Why would a recruiter ever stress over writing an offer letter to candidates? A hello, pleasure to work with you, your salary, etc. should do the job, Right?
No! Just No! A King Kong sized gargantuan No!
In recruiting, making a job offer to a candidate is a pivotal point. After investing time, company resources, and efforts, you’ve decided this person is worth employing. You want them to join you with enthusiasm and a willingness to give their best. And so far, their involvement is the indication that they like you.
Now, is there any good reason to mess up at this point?
A Job Offer Letter Matters More Than You Could Imagine
Mostly, it’s the beginning of the negotiation phase between you and a prospective employee.
What begins with a simple ‘You’ve been accepted!’ could end with a legally binding contract. You don’t want needless discussions at this junction over an implied clause because the candidate misunderstood something you didn’t pay attention to.
Here’s what a good, appropriately written offer letter does.
- It officially conveys your desire to recruit the candidate
- Describes job duties specifically
- States the compensation plans
- Asks for the candidate’s consent
- Clarifies the agreement’s conditions
If you create an inconsistent letter that promises an unreasonable future of the candidate’s career at your organization, it’s bound to come back and bite you.
Then, What Should You Say When Writing a Job Offer Email to Candidates
- Be Specific About What’s Negotiable and What’s Not
Usually, employers are open to discussing things like date of joining, stock options, signing bonus, transport facilities, etc. Some even negotiate the salary and ask the candidate for a ballpark number.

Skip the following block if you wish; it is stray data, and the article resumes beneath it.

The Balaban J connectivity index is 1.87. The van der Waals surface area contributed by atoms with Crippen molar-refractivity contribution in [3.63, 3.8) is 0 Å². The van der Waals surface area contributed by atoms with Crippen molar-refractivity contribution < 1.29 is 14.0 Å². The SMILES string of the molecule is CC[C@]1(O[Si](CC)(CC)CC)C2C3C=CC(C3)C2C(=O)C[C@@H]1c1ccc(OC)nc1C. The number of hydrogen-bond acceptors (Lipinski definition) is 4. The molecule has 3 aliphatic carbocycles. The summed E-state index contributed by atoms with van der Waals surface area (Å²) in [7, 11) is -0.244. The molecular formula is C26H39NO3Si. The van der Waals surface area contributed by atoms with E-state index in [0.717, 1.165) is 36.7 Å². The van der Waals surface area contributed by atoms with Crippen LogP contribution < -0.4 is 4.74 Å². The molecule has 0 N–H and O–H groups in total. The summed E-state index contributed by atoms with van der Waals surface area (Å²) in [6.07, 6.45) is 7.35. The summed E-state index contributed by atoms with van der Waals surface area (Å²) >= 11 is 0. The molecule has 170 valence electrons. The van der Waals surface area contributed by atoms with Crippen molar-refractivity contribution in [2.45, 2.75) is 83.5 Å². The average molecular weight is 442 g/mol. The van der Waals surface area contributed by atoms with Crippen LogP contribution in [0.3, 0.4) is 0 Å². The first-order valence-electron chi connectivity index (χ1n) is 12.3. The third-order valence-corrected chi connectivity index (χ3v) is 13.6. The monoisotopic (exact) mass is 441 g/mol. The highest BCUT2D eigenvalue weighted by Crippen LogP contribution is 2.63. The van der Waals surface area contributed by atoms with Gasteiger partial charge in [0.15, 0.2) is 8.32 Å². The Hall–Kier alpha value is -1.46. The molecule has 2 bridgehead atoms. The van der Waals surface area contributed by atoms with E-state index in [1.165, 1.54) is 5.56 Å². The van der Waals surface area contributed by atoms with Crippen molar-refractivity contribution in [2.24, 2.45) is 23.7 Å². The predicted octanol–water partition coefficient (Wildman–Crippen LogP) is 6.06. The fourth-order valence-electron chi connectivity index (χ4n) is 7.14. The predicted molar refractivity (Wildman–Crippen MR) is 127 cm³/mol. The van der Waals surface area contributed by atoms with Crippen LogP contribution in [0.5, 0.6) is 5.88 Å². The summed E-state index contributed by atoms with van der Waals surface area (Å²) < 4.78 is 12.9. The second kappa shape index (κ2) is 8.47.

Before composing the email, talk to the HR. Brush up on the company protocols, conduct video sessions with the candidate to grasp their ideas/expectations before offering the job.
To put it plainly, be very clear about what flexibilities you should and are allowed to offer.
- Understand the Job Inside Out
What does the job offer entail? Know everything from financial benefits, salary, term, daily tasks to job specifics, location, dates, etc.
Proactively answer any reasonable question that the candidate may put up during negotiation.
- Clarify Your Intent
Do you need the candidate to sign the offer document and email it back to you? Is the offer document also the candidate’s legally binding contract? Or do you just want an acknowledgment and the candidate is free to assess the offer before giving a final yes or no?
Make it clear. Don’t leave any scope for miscommunication.
- State Every Step of the Hiring Process
Outline the phases. Very clearly.
- What are the documents they are supposed to fill?
- Is there an online background verification they need to go through?
- Do they need to visit the office before joining to sign anything?
- Do you need anything more than stated so far? Photographs? Digital signature? Residence proof?
Don’t expect the candidate to magically agree to everything you say and run senselessly to fetch every document that you forgot to ask them for in the offer letter because they should’ve known!
It doesn’t work that way.